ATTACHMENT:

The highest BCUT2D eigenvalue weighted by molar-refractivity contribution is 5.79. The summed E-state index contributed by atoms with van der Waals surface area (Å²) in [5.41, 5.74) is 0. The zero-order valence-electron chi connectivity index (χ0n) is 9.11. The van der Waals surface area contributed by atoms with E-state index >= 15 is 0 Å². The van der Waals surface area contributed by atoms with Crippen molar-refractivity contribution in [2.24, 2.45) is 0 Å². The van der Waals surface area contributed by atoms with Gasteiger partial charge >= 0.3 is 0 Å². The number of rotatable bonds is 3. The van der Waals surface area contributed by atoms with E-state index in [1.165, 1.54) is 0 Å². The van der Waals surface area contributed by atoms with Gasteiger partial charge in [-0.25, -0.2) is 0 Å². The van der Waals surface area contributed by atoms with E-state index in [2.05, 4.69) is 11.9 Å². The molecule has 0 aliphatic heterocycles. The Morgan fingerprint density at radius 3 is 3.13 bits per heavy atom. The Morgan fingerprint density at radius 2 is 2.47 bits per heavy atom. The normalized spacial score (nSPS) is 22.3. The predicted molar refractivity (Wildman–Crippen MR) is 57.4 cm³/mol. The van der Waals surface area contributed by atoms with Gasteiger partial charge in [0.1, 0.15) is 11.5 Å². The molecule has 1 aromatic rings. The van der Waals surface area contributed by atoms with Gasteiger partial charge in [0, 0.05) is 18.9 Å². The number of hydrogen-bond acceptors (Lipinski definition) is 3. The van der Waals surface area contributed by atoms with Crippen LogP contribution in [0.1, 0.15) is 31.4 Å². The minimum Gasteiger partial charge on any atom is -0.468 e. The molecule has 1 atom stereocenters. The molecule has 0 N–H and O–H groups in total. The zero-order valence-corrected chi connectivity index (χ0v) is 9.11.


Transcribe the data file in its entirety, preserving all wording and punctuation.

The highest BCUT2D eigenvalue weighted by molar-refractivity contribution is 5.79. The summed E-state index contributed by atoms with van der Waals surface area (Å²) in [5.41, 5.74) is 0. The zero-order valence-electron chi connectivity index (χ0n) is 9.11. The van der Waals surface area contributed by atoms with E-state index >= 15 is 0 Å². The van der Waals surface area contributed by atoms with Crippen molar-refractivity contribution in [2.24, 2.45) is 0 Å². The van der Waals surface area contributed by atoms with Gasteiger partial charge >= 0.3 is 0 Å². The number of rotatable bonds is 3. The van der Waals surface area contributed by atoms with E-state index in [1.165, 1.54) is 0 Å². The van der Waals surface area contributed by atoms with Gasteiger partial charge in [-0.25, -0.2) is 0 Å². The van der Waals surface area contributed by atoms with E-state index in [2.05, 4.69) is 11.9 Å². The molecule has 0 aliphatic heterocycles. The Morgan fingerprint density at radius 3 is 3.13 bits per heavy atom. The Morgan fingerprint density at radius 2 is 2.47 bits per heavy atom. The normalized spacial score (nSPS) is 22.3. The predicted molar refractivity (Wildman–Crippen MR) is 57.4 cm³/mol. The van der Waals surface area contributed by atoms with Gasteiger partial charge in [0.1, 0.15) is 11.5 Å². The molecule has 1 aromatic rings. The van der Waals surface area contributed by atoms with Gasteiger partial charge in [0, 0.05) is 18.9 Å². The number of hydrogen-bond acceptors (Lipinski definition) is 3. The van der Waals surface area contributed by atoms with Crippen LogP contribution in [0.1, 0.15) is 31.4 Å². The minimum Gasteiger partial charge on any atom is -0.468 e. The molecule has 1 atom stereocenters. The molecule has 0 N–H and O–H groups in total. The zero-order valence-corrected chi connectivity index (χ0v) is 9.11.